Labor is concerned that the loss of the expertise and statutory powers that currently exist would be detrimental and result in Australians, who have worked hard for their retirement savings, being denied access to a specialist tribunal which deals solely with superannuation matters. The Prime Minister promised a new tribunal in October 2016. This bill has no new tribunal; instead, it abolishes an existing tribunal. This amendment will protect that tribunal. What we get in AFCA is no significant change from the existing arrangements for disputes from banks. But for superannuation disputes, we get the abolition of a tribunal—a strong statutory tribunal that, resource constraints aside, has served Australians well in handling complicated and heated superannuation disputes, and it does that in an accessible, fair and conclusive manner.

Labor will not accept this government abolishing a crucial piece of the architecture of Australia's superannuation system. We urge this parliament to stand up and prevent a reduction in consumer protections and outcomes that will come from the abolition of the Superannuation Complaints Tribunal and its replacement with a private body, a generic, one-stop ombudsman scheme. There is very little change in this bill for customers who have a dispute with the banks. They can go to an ombudsman scheme now. AFCA will be an ombudsman scheme as well, and AFCA has no new powers for these disputes. The Prime Minister promised a tribunal. The bill fails to deliver one. Instead, what this bill presents is a rebadging of the existing Financial Ombudsman Service and the Credit and Investments Ombudsman and the abolition of a tribunal, the Superannuation Complaints Tribunal.

In relation to superannuation disputes, this bill represents a substantial reduction in the quality of dispute resolution in its attempt to replace a statutory Superannuation Complaints Tribunal, with specialist expertise for complex super disputes, with a generic private body one-stop shop ombudsman whose powers are based on contract law. As such, we commend this amendment, as it protects the quality and integrity of superannuation dispute resolution by retaining the Superannuation Complaints Tribunal. I would urge all of the crossbench to support what has been a very effective, efficient and longstanding tribunal with runs on the board in dealing with the specialist issues that arise from superannuation.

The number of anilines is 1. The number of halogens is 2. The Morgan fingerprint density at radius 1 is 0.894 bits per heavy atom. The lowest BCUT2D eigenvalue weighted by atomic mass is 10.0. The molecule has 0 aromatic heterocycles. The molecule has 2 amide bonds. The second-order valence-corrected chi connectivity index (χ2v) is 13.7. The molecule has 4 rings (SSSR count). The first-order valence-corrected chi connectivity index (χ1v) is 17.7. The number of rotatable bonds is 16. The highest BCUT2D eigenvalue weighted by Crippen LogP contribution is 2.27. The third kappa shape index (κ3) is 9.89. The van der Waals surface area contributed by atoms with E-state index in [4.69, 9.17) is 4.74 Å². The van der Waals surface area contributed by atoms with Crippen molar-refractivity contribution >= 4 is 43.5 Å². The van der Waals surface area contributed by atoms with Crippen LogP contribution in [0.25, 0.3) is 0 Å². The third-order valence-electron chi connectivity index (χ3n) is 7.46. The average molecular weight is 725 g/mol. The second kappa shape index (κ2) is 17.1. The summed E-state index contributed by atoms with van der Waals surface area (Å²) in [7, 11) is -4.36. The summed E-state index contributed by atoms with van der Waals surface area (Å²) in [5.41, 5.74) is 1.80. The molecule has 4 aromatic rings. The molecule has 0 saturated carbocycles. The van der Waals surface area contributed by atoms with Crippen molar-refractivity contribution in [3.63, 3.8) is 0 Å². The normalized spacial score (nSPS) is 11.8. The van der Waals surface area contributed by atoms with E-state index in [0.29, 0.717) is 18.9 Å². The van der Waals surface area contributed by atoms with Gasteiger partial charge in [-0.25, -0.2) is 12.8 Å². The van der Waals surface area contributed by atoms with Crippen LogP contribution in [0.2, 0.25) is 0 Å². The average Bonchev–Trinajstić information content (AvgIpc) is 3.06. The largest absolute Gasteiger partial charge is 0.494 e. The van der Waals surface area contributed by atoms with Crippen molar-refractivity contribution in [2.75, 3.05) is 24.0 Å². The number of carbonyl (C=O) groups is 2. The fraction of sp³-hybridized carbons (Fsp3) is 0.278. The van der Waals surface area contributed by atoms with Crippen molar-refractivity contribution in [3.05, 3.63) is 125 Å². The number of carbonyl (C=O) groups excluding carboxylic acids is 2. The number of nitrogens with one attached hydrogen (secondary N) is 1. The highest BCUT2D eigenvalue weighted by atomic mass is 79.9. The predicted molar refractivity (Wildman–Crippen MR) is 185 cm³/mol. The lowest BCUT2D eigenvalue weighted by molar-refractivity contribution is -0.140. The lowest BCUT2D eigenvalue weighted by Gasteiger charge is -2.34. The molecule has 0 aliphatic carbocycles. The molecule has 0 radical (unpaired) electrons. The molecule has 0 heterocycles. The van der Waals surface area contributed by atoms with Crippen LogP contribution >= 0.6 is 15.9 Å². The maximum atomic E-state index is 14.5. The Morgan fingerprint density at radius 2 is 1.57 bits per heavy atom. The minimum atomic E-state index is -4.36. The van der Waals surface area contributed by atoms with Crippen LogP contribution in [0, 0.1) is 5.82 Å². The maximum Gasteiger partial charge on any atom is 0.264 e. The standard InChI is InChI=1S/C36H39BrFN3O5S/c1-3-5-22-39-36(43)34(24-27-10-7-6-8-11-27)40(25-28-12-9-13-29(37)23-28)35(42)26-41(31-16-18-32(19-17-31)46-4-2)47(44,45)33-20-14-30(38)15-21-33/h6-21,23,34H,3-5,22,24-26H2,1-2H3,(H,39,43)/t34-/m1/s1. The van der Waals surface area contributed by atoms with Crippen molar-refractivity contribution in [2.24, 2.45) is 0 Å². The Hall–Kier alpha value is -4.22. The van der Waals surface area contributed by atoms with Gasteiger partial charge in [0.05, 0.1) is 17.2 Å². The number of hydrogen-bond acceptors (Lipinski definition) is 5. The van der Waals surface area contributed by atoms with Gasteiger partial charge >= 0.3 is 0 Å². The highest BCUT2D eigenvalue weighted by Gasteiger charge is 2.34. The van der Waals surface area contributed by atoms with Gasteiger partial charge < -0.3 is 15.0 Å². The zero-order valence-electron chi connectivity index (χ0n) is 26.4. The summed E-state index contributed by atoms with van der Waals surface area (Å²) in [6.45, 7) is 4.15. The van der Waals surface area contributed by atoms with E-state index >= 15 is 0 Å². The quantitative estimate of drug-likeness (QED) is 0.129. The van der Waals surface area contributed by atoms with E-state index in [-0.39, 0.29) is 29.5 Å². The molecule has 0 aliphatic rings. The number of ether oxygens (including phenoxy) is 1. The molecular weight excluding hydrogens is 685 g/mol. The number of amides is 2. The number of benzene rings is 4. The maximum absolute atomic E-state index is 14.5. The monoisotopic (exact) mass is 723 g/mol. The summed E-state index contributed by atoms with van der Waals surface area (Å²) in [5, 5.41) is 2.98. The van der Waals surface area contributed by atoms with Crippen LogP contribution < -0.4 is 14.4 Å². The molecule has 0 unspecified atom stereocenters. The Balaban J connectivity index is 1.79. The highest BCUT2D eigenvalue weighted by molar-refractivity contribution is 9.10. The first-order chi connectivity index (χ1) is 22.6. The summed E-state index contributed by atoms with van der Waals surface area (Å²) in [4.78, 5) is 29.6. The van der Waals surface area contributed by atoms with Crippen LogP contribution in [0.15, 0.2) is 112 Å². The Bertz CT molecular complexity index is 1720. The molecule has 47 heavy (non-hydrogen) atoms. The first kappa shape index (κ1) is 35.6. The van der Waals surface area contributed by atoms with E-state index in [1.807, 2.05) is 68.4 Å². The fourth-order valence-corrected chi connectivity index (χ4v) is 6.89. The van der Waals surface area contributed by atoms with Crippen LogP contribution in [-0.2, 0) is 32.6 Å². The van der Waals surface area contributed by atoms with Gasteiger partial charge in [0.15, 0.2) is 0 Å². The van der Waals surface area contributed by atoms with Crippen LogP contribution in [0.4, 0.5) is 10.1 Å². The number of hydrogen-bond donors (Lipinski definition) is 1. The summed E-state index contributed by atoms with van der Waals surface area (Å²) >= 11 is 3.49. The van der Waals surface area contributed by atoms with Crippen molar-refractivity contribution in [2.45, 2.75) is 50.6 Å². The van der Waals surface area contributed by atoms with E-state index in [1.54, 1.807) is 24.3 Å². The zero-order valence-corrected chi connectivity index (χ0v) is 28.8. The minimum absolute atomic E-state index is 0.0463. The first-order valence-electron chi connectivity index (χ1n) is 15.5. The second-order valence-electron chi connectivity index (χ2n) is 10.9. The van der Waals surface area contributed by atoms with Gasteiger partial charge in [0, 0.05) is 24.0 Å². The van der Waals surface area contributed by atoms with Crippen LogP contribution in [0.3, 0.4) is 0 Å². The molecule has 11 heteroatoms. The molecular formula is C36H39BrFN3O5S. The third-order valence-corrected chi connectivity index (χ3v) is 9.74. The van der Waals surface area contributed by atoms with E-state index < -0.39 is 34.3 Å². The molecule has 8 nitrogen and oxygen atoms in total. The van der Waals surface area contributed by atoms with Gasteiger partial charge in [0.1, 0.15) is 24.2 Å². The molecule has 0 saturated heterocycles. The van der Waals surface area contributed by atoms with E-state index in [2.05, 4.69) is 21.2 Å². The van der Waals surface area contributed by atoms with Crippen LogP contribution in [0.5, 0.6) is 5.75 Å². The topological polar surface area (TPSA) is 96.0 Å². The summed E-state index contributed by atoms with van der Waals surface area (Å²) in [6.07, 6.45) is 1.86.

The problem that we have is that this government does everything in its power to resist superannuation being delivered to working-class people in this country. It resisted superannuation being introduced in the first place. It continues to resist increases to superannuation for workers who need superannuation so that they can retire with dignity. This is part of its attack on superannuation. It removes a tribunal that has worked effectively and efficiently over many years. It takes it away from a statutory organisation to a privately run organisation.

We don't believe it's the appropriate way to go. We would hope that the crossbench supports our position. The crossbench should not be aligning itself with the government to further attack the efficacy of the superannuation system in this country. I would ask One Nation to give serious consideration to supporting this body, the Superannuation Complaints Tribunal, that has been effective, that has been efficient and that looks after families—it's not just workers; it's families—who end up in disputes or disagreements over superannuation payments. I ask that One Nation continues to support the Superannuation Complaints Tribunal as the most effective and longstanding proposition to deal with these superannuation disputes.

I take the view that these are important issues that we should deal with. Just before we go on, I'd like the minister to answer these questions: can the minister confirm that the SCT will be wound up four years after the bill receives royal assent; can the minister confirm that the SCT has provided advice to the government that, on current funding levels, the SCT will not be able to finalise all disputes until December 2022, over five years away; and can the minister guarantee that the SCT will receive additional funding from the government to resolve the disputes?